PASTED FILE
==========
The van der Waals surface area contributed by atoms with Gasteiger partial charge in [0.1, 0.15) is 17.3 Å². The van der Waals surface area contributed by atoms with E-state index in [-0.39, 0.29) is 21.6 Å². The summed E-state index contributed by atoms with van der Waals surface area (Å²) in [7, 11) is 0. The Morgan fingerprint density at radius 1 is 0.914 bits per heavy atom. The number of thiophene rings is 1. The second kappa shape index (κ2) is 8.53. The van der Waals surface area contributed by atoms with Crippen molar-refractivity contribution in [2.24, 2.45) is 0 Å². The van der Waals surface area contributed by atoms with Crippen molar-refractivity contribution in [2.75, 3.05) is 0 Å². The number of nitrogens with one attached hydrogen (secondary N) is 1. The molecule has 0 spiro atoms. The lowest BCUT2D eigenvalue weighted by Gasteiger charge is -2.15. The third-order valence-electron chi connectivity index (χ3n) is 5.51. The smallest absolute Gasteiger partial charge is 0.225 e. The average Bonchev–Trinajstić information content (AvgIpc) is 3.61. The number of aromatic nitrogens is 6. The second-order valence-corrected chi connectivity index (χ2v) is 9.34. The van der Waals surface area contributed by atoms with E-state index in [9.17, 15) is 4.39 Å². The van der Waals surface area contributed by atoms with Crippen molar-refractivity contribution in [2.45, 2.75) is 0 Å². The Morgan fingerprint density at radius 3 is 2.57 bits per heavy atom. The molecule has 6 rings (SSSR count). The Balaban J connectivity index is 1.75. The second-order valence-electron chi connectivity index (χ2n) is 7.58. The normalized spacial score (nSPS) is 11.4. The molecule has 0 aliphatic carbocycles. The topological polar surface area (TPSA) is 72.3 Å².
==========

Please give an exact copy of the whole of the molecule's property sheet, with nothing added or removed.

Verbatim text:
The van der Waals surface area contributed by atoms with Gasteiger partial charge in [0.1, 0.15) is 17.3 Å². The van der Waals surface area contributed by atoms with E-state index in [-0.39, 0.29) is 21.6 Å². The summed E-state index contributed by atoms with van der Waals surface area (Å²) in [7, 11) is 0. The Morgan fingerprint density at radius 1 is 0.914 bits per heavy atom. The number of thiophene rings is 1. The second kappa shape index (κ2) is 8.53. The van der Waals surface area contributed by atoms with Crippen molar-refractivity contribution in [2.24, 2.45) is 0 Å². The van der Waals surface area contributed by atoms with Crippen molar-refractivity contribution in [2.75, 3.05) is 0 Å². The number of nitrogens with one attached hydrogen (secondary N) is 1. The molecule has 0 spiro atoms. The lowest BCUT2D eigenvalue weighted by Gasteiger charge is -2.15. The third-order valence-electron chi connectivity index (χ3n) is 5.51. The smallest absolute Gasteiger partial charge is 0.225 e. The average Bonchev–Trinajstić information content (AvgIpc) is 3.61. The number of aromatic nitrogens is 6. The second-order valence-corrected chi connectivity index (χ2v) is 9.34. The van der Waals surface area contributed by atoms with E-state index in [9.17, 15) is 4.39 Å². The van der Waals surface area contributed by atoms with Crippen molar-refractivity contribution in [2.45, 2.75) is 0 Å². The Morgan fingerprint density at radius 3 is 2.57 bits per heavy atom. The molecule has 6 rings (SSSR count). The Balaban J connectivity index is 1.75. The second-order valence-electron chi connectivity index (χ2n) is 7.58. The normalized spacial score (nSPS) is 11.4. The molecule has 0 aliphatic carbocycles. The topological polar surface area (TPSA) is 72.3 Å².